All of which shows us that this current spell they are having is certainly unusual and is undoubtedly their best run for a club that has never won the top division. Although now, with their stadium paid for by the taxpayers of London, they surely ought to be performing well – as indeed they are.
It will however take a few years for them to catch up with Arsenal in terms of the head to head. Arsenal have so far won 69 of the games between the two clubs, while West Ham have won 35. 40 have been drawn.
In the past 12 games (11 in the league one in the league cup) Arsenal have won eight, two have been drawn (both curiously 3-3) and one game has been won by West Ham. In these 12 games Arsenal have scored 28 goals to West Ham’s 12.
Arsenal v West Ham – five classic victories. The videos
NEW: Day by Day – An Arsenal video for (almost) every day of the year in order.
- Football is blindly walking into its biggest ever crisis. Part 1
- Why this season is not a one-off for Arsenal, but probably a sign of things to come
- Why, when a player assaults a referee, the ultimate guilty party is the media
- Arsenal and Tottenham both built stadia, and each suffered the consequence. But…
- Being a visionary is not as easy as it looks
4 Replies to “Arsenal v West Ham: for WHU it is one win v Arsenal in the last 12 games.”
What has West Ham ground situation anything to do with the football ??? The old green eye is showing !!!!!!!!!!!!!!!!!!!!!!!!!!!!!!!!!!!!!!!!!!!!!!!!!!!!!!!!!!!!!!!!!!!!!!!!!!!!!!! dont see you having a problem with Man City who were also given their ground. WHY IS THAT ??????? dear oh dear. bad case of the eye.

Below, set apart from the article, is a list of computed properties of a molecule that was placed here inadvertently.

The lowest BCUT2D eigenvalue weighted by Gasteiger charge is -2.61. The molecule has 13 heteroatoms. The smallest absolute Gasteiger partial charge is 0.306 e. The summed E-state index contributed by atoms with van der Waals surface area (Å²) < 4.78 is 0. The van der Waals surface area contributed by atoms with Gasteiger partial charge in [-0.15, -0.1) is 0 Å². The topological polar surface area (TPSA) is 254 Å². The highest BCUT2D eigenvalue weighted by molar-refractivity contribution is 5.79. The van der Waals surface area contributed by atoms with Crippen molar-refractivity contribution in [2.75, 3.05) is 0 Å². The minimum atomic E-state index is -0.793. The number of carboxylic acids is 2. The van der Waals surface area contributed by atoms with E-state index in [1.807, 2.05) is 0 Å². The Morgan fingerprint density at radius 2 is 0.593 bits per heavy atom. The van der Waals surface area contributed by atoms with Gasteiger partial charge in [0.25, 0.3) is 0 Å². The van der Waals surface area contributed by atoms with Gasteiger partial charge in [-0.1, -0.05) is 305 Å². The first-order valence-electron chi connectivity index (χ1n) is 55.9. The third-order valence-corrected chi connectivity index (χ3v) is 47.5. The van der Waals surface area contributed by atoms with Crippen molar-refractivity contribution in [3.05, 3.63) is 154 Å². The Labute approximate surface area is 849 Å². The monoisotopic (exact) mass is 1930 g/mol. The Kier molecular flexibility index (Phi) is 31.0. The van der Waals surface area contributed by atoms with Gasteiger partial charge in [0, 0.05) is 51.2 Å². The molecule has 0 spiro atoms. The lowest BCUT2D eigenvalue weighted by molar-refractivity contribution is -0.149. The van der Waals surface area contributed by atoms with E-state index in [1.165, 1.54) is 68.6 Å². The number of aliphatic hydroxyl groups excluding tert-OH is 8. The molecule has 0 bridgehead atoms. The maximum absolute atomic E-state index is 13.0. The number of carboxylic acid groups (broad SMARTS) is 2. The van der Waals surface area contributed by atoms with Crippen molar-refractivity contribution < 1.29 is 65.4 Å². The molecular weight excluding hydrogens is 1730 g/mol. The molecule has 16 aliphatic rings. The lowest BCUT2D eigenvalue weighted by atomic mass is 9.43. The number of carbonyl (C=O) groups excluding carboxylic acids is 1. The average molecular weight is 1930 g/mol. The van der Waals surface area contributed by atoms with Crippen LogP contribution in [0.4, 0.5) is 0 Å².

Mojen, it is always interesting to receive an illogical and poorly-argued piece with lots of exclamation marks and question marks instead of… well I suppose one might say, instead of information. But since you raise the issue of Manchester City’s ground, yes we have mentioned that in the past, but for your benefit here it is again. The Man C stadium cost about £110 million. £77 million of that was paid by Sport England and the rest was paid by the Manchester City Council.
West Ham’s ground cost £323m to convert into a football ground (ie three times as much). Another £450,000 was spent by the government on trying to find a sponsor for the ground. The taxpayers (like me) are still contributing yearly to the cost of the ground.
So there you are: at your request, we’ve repeated the facts. £110m for Manchester City’s ground from the taxpayer. £323m for West Ham’s conversion costs, and a continuing yearly payment.
Does that make West Ham seem like a good deal? And indeed if you are the slightest bit interested in the image of West Ham, why on earth would you write the comment you did? Or are you a Tottenham supporter, angry that your club got itself into such huge debt over a new ground when they could have had the Olympic Stadium for bugger all?
Pointing out the fact that as a Tax payer Tony had no choice but to pay towards West Hams stadium, and then expressing the opinion that somehow he thinks that is wrong, does not equate to jealousy.
Or maybe you can explain why you think it does?
My recollection is that, although Tottenham’s stadium was not gifted, the Club did benefit also from the then Mayor of London (whose name I refuse to repeat) decision to waive a number of their planning obligations to the GLA.